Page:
relar\ of the Panama Canal. It "as na-
tural, then. that the stafl of "The Pan-
amra Canal Re% ie ." stunned and shock-
ed Im Rulus' sudden death on Septem-
her 2. should turn to Gene Lombard for
/ yan appreciation of the iman who. through
I the writtenn \lord. has made a lasting
contribution to the story of the Pan-
ama Canal.


MAlNY PERSONS H.\VE gi\en lo' al and deCoted se\rice to the Panama Canal and
ulfus Hardy ranks high ainon then. No one cmild ha\e gic en more than he did.
No one worked d harder tiaard the goal ot understanding and hihii morale.
His professional skill \as unique. He t rote \with clarity and precision and had
the rare ability\ to reduce complex\ matters to simple language.
The da\ in 193. hlien lie took o\er his C.inal duties %with the unassuming title
of Press Representati\e. marked the beginning of real public relations for the Pan-
ama Canal. \ith a keen ensnse of ne' valuess. and thornughi knot ledge of Canal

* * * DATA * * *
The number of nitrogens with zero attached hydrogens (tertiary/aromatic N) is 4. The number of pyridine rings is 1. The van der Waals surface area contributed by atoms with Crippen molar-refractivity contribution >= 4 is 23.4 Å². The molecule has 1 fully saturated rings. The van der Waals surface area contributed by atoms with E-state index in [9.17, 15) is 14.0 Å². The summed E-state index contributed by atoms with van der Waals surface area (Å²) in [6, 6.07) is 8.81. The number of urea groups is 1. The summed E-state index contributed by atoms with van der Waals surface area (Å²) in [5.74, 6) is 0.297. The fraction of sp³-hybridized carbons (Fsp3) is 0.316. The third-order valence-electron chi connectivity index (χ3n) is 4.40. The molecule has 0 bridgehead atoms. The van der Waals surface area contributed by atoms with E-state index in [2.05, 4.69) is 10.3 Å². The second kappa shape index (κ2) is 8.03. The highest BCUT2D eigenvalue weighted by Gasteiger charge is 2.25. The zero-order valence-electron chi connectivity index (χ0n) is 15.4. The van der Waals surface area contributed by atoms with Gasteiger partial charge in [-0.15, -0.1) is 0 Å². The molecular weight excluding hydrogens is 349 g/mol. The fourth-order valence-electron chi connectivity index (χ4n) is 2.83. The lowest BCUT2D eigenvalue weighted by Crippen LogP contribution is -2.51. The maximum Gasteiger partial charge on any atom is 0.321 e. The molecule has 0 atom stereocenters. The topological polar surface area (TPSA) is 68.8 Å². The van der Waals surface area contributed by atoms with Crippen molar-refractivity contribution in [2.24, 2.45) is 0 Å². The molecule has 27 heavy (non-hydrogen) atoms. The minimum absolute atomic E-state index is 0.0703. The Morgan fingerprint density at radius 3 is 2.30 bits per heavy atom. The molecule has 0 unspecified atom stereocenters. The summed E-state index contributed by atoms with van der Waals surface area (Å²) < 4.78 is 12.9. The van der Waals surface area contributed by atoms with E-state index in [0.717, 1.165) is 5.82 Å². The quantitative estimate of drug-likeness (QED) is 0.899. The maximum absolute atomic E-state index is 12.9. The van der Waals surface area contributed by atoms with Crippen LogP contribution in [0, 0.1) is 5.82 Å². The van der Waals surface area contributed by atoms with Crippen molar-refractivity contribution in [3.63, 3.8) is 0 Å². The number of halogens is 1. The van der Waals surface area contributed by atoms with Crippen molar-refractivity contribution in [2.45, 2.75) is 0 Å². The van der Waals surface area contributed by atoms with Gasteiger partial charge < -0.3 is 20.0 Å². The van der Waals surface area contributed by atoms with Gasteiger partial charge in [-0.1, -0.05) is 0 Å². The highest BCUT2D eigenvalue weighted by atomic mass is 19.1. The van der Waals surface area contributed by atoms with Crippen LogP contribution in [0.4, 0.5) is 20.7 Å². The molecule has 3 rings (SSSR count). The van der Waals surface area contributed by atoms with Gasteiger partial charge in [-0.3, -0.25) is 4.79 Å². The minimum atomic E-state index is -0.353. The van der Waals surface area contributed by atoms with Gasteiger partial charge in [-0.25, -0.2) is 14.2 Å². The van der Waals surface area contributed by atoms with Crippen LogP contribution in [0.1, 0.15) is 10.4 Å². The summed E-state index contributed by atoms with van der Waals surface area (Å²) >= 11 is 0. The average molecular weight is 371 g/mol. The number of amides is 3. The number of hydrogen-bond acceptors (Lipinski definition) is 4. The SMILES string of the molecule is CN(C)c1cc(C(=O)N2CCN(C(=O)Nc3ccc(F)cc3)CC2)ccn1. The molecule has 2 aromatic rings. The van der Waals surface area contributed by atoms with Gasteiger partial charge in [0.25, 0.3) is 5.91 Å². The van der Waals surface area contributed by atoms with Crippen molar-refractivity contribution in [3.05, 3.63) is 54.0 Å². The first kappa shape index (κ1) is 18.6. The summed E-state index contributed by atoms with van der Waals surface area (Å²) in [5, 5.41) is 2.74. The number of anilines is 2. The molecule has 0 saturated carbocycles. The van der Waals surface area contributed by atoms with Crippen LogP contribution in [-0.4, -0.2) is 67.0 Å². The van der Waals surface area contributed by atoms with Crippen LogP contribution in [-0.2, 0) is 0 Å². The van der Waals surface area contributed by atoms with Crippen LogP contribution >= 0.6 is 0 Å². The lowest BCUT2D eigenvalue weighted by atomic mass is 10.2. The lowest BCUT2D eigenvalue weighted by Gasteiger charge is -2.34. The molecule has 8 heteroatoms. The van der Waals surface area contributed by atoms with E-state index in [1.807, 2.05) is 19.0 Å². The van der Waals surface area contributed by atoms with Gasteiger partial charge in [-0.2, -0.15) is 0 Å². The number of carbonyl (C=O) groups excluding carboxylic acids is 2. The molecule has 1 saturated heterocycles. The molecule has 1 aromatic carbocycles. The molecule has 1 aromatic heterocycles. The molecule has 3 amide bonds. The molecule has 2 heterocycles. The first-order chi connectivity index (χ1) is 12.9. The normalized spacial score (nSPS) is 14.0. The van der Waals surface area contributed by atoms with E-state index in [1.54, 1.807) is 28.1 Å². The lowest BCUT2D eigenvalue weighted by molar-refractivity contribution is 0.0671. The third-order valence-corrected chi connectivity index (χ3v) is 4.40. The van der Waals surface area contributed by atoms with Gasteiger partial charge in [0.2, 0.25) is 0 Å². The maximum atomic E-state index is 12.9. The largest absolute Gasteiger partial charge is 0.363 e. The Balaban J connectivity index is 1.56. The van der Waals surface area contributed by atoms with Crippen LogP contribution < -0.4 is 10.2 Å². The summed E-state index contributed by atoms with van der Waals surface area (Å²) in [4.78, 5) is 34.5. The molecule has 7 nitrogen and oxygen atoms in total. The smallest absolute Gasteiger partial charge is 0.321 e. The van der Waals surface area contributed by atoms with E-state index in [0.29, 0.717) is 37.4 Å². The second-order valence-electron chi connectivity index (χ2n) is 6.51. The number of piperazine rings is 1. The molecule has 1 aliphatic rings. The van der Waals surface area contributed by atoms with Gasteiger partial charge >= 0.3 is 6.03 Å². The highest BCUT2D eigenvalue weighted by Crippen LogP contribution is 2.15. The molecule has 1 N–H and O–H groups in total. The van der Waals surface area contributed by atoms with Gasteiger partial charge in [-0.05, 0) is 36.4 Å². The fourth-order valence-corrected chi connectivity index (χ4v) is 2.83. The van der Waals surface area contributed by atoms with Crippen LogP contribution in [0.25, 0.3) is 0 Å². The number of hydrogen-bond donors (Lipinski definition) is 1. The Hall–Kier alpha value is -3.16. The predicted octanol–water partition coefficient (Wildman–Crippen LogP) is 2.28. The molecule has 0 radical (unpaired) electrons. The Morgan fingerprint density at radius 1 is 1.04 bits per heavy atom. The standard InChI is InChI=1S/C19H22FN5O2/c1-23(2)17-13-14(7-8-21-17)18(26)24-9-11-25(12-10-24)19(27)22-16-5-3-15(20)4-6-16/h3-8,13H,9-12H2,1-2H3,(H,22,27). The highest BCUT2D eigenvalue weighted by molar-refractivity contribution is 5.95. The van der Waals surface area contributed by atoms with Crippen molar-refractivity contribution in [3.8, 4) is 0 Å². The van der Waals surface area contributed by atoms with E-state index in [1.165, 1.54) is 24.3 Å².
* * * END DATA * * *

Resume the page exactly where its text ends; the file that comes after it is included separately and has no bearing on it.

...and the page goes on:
matters, he produced a steiadt treamn of nets' reecllntinug the dails history of the
w aterwaY and the Canal Zone. His reputation "as based on the solid foundation
of accuracy and honest reportinlg.
The ertablishlient of "Thlie Panaa Canal Relie'" ."as a notable accimplish-
ment. The idea "as entirely his and hen Go ei nor1 Ner coiner appro' ed it lie com-
mended Rufus for his "ell-detailed plan. The Re' ie%" "as a success from the start.
but Rufus. a pertectioniit in his "ork, strim const.lntl\ to improve it. That lie suc-
ceeded is self-e\ident. The article entitled 'The Turbulent Fillies' in a recent
isvue i' t' pical of "'The Re\ie's" (s ontributinis to the stor~ of the Canal.
Rufus' manner was court and his personality hriendl He "as deepl. loyal to
his friends and "as "armbheartendand compassionate to those needing a helping
hand or a tord of consolation.
It is a matter of histoi that during the construction o lihe Canal there existed
in all classes ot workers exen the hunmblest laborer, a deep pride in the enterprise